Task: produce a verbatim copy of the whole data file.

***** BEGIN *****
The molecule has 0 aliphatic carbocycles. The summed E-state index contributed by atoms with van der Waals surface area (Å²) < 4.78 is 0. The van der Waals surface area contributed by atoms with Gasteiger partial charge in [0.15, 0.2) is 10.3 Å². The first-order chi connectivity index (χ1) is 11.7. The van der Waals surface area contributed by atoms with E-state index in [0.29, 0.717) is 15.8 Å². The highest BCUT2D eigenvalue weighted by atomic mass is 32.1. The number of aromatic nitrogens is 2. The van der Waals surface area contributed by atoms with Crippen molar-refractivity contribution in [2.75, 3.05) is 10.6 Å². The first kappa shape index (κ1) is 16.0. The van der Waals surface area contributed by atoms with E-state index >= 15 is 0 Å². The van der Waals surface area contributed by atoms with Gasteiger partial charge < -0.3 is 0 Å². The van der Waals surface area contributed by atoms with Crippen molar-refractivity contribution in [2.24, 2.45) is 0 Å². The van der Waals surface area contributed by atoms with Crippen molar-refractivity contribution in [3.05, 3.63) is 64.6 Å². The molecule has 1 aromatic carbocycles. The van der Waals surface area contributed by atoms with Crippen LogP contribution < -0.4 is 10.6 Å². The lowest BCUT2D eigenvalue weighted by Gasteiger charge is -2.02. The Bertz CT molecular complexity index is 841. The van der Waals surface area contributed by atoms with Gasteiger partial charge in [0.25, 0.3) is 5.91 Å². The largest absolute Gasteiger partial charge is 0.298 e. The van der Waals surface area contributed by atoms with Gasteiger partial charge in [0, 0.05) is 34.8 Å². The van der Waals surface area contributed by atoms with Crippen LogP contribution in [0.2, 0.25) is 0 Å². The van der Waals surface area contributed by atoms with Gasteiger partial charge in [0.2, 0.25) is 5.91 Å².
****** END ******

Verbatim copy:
The molecule has 0 aliphatic carbocycles. The summed E-state index contributed by atoms with van der Waals surface area (Å²) < 4.78 is 0. The van der Waals surface area contributed by atoms with Gasteiger partial charge in [0.15, 0.2) is 10.3 Å². The first-order chi connectivity index (χ1) is 11.7. The van der Waals surface area contributed by atoms with E-state index in [0.29, 0.717) is 15.8 Å². The highest BCUT2D eigenvalue weighted by atomic mass is 32.1. The number of aromatic nitrogens is 2. The van der Waals surface area contributed by atoms with Crippen molar-refractivity contribution in [2.75, 3.05) is 10.6 Å². The first kappa shape index (κ1) is 16.0. The van der Waals surface area contributed by atoms with E-state index >= 15 is 0 Å². The van der Waals surface area contributed by atoms with Gasteiger partial charge < -0.3 is 0 Å². The van der Waals surface area contributed by atoms with Crippen molar-refractivity contribution in [2.24, 2.45) is 0 Å². The van der Waals surface area contributed by atoms with Crippen molar-refractivity contribution in [3.05, 3.63) is 64.6 Å². The molecule has 1 aromatic carbocycles. The van der Waals surface area contributed by atoms with Crippen LogP contribution < -0.4 is 10.6 Å². The lowest BCUT2D eigenvalue weighted by Gasteiger charge is -2.02. The Bertz CT molecular complexity index is 841. The van der Waals surface area contributed by atoms with Gasteiger partial charge in [0.25, 0.3) is 5.91 Å². The largest absolute Gasteiger partial charge is 0.298 e. The van der Waals surface area contributed by atoms with Gasteiger partial charge in [0, 0.05) is 34.8 Å². The van der Waals surface area contributed by atoms with Crippen LogP contribution in [0.2, 0.25) is 0 Å². The van der Waals surface area contributed by atoms with Gasteiger partial charge in [0.2, 0.25) is 5.91 Å².